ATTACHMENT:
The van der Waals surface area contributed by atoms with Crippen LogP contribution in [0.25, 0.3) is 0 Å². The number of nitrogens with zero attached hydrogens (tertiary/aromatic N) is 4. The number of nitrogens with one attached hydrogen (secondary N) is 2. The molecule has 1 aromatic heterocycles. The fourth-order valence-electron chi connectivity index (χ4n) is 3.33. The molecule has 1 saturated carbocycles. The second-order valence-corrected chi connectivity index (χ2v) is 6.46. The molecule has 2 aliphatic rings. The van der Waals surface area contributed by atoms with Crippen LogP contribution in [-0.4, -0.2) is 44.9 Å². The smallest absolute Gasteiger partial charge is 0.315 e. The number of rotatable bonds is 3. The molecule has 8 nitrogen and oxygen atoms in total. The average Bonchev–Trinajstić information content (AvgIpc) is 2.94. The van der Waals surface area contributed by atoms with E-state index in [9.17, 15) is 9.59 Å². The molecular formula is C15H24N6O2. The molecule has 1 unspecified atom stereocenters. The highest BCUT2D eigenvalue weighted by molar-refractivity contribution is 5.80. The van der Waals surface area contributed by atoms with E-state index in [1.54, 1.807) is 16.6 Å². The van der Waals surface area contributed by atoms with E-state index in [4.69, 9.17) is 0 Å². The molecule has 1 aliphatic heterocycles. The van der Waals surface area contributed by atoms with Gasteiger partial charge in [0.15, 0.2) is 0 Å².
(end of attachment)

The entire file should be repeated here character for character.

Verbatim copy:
The van der Waals surface area contributed by atoms with Crippen LogP contribution in [0.25, 0.3) is 0 Å². The number of nitrogens with zero attached hydrogens (tertiary/aromatic N) is 4. The number of nitrogens with one attached hydrogen (secondary N) is 2. The molecule has 1 aromatic heterocycles. The fourth-order valence-electron chi connectivity index (χ4n) is 3.33. The molecule has 1 saturated carbocycles. The second-order valence-corrected chi connectivity index (χ2v) is 6.46. The molecule has 2 aliphatic rings. The van der Waals surface area contributed by atoms with Crippen LogP contribution in [-0.4, -0.2) is 44.9 Å². The smallest absolute Gasteiger partial charge is 0.315 e. The number of rotatable bonds is 3. The molecule has 8 nitrogen and oxygen atoms in total. The average Bonchev–Trinajstić information content (AvgIpc) is 2.94. The van der Waals surface area contributed by atoms with E-state index in [9.17, 15) is 9.59 Å². The molecular formula is C15H24N6O2. The molecule has 1 unspecified atom stereocenters. The highest BCUT2D eigenvalue weighted by molar-refractivity contribution is 5.80. The van der Waals surface area contributed by atoms with E-state index in [1.54, 1.807) is 16.6 Å². The van der Waals surface area contributed by atoms with E-state index in [4.69, 9.17) is 0 Å². The molecule has 1 aliphatic heterocycles. The van der Waals surface area contributed by atoms with Gasteiger partial charge in [0.15, 0.2) is 0 Å².